The Leuconostoc belong to the Leuconosto-caceae Family, which also contains the closely related genera Weissella and Oenococcus (see below). Leuconostocs are mesophilic, with optimum growth temperatures ranging from 18°C to 25 °C. Some species are capable of growth at temperatures below 10°C. Microscopically, they appear coccoid or even somewhat rod-like, depending on the composition and form of the growth medium (liquid versus solid). The leuconostocs, in contrast to the obligate homofermenting lactococci and streptococci, are obligately heterofermentative. Accordingly, they are missing an intact glycolytic pathway, and instead rely on the phosphoketo-lase pathway for metabolism of sugars (see below). Although leuconostocs can grow in an ambient atmosphere, a reduced or anaerobic environment generally enhances growth. Plas-mids are common in Leuconostoc species and, when present, may encode for important functions including lactose and citrate metabolism and bacteriocin production.

The genus Leuconostoc has also been subject to taxonomical revision, because several species have been moved to other existing or newly-formed genera. For example, Oenococ-cus oeni was formerly classified as Leuconos-toc oenos, and other Leuconostoc species have been reclassified as Weisella. The genus currently consists of thirteen species (Figure 2-4).

Speciation is based on both genetic and phenotypic characteristics. The latter include carbohydrate fermentation profiles, the ability to produce the polysaccharide dextran, resistance to the antibiotic vancomycin, and various physiological properties (Table 2-3). Most species are associated with particular habitats, including plant and vegetable material, milk and dairy environments, and meat products. In addition, some species are involved in food spoilage (e.g., Leuconostoc gasicomitatum), whereas others are used in food fermentations. The latter include Leuconostoc mesenteroides subsp. cremoris and Leuconostoc lactis, which are used in dairy fermentations, and Leuconos-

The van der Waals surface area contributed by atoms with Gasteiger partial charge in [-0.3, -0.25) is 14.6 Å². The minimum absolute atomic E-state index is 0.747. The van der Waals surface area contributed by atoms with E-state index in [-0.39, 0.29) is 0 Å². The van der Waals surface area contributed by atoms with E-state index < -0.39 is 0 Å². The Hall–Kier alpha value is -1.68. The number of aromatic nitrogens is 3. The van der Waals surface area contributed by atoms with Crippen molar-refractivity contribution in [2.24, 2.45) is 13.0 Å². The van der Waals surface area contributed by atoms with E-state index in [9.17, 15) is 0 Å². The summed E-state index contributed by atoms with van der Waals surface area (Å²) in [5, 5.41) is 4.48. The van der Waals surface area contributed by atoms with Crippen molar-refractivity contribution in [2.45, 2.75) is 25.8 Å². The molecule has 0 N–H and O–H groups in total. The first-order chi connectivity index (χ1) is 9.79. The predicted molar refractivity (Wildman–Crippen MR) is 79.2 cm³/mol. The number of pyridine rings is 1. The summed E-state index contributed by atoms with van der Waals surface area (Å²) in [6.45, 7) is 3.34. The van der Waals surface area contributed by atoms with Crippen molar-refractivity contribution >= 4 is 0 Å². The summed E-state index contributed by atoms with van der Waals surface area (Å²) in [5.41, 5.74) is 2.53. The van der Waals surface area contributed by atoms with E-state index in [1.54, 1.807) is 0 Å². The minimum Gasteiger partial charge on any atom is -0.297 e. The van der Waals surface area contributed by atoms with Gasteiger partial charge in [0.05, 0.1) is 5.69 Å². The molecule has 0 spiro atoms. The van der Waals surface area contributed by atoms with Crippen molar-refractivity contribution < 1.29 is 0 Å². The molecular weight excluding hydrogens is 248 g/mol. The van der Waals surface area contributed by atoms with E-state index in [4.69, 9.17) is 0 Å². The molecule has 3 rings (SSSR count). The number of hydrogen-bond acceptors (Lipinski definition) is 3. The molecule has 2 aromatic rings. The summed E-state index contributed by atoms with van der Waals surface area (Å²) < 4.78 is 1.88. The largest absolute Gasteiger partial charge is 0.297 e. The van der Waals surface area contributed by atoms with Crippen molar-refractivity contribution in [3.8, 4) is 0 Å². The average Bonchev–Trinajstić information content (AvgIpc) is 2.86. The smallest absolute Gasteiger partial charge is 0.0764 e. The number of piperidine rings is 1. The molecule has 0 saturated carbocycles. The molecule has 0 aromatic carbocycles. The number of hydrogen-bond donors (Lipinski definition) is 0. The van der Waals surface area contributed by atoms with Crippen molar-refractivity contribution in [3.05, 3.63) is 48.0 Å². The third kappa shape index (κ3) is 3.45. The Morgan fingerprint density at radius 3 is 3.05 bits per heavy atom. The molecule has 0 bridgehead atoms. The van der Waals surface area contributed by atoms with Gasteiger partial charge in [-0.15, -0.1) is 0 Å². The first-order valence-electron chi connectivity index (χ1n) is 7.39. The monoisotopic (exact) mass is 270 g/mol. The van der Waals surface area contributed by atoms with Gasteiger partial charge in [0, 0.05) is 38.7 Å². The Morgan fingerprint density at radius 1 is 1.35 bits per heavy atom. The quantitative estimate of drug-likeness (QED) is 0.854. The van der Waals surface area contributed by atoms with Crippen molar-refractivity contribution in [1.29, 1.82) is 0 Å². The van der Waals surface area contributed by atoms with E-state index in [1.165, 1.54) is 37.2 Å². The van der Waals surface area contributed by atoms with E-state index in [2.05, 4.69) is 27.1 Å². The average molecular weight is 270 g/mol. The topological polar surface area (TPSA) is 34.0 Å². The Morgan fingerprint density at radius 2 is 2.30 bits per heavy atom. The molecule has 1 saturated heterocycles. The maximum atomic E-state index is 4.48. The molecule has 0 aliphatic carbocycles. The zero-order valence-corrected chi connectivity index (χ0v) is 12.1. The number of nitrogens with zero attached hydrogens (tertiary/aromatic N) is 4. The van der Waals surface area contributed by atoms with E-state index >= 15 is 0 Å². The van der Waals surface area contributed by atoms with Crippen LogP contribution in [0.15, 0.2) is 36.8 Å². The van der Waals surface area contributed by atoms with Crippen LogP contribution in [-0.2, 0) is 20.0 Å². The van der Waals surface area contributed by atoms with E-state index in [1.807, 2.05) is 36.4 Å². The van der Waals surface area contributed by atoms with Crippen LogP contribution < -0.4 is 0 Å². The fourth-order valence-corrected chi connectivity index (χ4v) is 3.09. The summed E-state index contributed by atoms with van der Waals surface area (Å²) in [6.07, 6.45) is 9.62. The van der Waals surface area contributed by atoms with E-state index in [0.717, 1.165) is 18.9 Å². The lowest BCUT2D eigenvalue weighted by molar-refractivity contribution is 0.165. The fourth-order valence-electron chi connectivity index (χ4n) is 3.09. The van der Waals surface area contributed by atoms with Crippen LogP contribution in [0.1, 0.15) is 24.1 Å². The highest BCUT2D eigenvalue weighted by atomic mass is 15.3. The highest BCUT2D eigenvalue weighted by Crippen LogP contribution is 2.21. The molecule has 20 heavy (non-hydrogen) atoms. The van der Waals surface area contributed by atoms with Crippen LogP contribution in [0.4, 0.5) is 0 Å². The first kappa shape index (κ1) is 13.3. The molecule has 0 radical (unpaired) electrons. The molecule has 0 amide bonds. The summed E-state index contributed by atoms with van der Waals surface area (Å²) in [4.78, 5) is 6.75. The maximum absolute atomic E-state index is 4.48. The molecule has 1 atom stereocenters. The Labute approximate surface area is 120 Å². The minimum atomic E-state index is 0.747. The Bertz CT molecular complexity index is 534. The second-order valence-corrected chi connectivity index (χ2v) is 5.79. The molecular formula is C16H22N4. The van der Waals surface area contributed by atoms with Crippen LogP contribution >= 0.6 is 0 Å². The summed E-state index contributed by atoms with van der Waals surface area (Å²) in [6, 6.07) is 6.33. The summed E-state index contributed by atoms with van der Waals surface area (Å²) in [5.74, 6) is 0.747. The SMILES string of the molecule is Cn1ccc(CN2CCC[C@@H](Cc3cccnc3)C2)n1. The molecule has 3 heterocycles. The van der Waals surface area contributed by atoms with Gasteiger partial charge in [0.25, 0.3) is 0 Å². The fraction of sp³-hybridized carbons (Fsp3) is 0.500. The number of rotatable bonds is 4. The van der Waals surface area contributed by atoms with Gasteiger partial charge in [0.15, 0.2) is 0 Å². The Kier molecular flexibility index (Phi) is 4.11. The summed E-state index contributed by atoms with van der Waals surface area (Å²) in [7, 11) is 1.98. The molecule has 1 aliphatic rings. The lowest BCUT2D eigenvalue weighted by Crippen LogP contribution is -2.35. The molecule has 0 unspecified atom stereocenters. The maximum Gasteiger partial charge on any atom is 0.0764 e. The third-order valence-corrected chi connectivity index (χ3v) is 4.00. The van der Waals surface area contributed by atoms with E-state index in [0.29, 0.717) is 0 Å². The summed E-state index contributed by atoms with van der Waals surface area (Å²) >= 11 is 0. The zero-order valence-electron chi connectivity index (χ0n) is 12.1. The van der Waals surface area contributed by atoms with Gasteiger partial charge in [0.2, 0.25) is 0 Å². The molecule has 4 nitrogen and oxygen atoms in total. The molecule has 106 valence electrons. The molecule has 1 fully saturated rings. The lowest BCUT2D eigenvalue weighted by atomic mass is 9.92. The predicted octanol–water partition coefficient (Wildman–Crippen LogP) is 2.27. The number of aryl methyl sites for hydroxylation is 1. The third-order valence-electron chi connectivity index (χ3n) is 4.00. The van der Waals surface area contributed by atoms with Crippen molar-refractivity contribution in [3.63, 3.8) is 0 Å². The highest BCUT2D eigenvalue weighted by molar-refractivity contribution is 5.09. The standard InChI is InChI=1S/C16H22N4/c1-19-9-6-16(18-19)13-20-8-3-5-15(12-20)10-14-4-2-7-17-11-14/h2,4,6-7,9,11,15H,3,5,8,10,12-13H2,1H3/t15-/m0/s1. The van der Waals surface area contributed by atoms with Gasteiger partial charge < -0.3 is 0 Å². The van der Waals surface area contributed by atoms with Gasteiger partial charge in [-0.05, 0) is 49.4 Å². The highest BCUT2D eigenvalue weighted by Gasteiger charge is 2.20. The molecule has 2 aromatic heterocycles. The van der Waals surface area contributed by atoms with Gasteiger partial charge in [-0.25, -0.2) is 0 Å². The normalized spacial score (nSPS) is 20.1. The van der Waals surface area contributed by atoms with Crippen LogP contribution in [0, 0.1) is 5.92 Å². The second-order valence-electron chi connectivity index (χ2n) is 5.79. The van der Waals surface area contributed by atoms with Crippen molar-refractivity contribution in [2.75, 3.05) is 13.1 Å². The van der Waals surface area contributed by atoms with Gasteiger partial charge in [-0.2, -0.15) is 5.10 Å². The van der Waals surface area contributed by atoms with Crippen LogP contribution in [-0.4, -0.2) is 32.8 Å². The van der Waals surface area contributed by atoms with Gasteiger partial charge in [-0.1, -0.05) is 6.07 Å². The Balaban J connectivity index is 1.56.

toc mesenteroides subsp. mesenteroides, Leuconostoc kimchii, and Leuconostoc fallax, that are used in vegetable fermentations. In general, the habitats occupied by these strains are reflected by the particular carbohydrates they ferment. Plant-associated strains, such as L. mesenteroides subsp. mesenteroides, ferment plant sugars (i.e., fructose, sucrose, arabinose, trehalose), whereas dairy strains (L. mesenteroides subsp. cremoris and L. lactis) are more likely to ferment lactose, galactose, and glucose. It is also possible for otherwise useful species to cause spoilage, particularly in the case of polysaccharide-producing strains that form slime.

Heterofermentative metabolism of sugars by leuconostocs results in formation of a mixture of end-products, including lactic acid, acetic acid, ethanol, and carbon dioxide.The presence of CO2 is readily detected and can be used di-agnostically to separate these bacteria from ho-mofermentative streptococci, lactococci, and pediococci. Also, while leuconostocs generally decrease the pH in the growth medium to between 4.5 and 5.0, acid production by some species may be relatively modest, especially when compared to homofermentative lacto-bacilli and other lactic acid bacteria.Thus, acidification is not necessarily the major function of these bacteria during fermentations.

In sauerkraut and other vegetable fermentations, for example, they lower the pH during the very early manufacturing stages and produce enough CO2 to reduce the redox potential in the food environment. These metabolic events then create an atmosphere conducive for growth of other microorganisms that are responsible for more significant acid development. In addition, the heterofermentative end-products result in a more diverse flavor and aroma profile in fermented foods. The Leu-conostoc species used in dairy fermentations are particularly important for flavor, in part, for the same reasons as the vegetable-associated strains. However, dairy leucononstocs also produce the four-carbon volatile, diacetyl, which imparts a desirable buttery aroma to cultured dairy products (discussed below).

Was this article helpful?

0 0
Brew Your Own Beer

Brew Your Own Beer

Discover How To Become Your Own Brew Master, With Brew Your Own Beer. It takes more than a recipe to make a great beer. Just using the right ingredients doesn't mean your beer will taste like it was meant to. Most of the time it’s the way a beer is made and served that makes it either an exceptional beer or one that gets dumped into the nearest flower pot.

Get My Free Ebook


  • temshe
    Which sugars can Leuconostoc lactis metabolism or ferment?
    8 years ago

Post a comment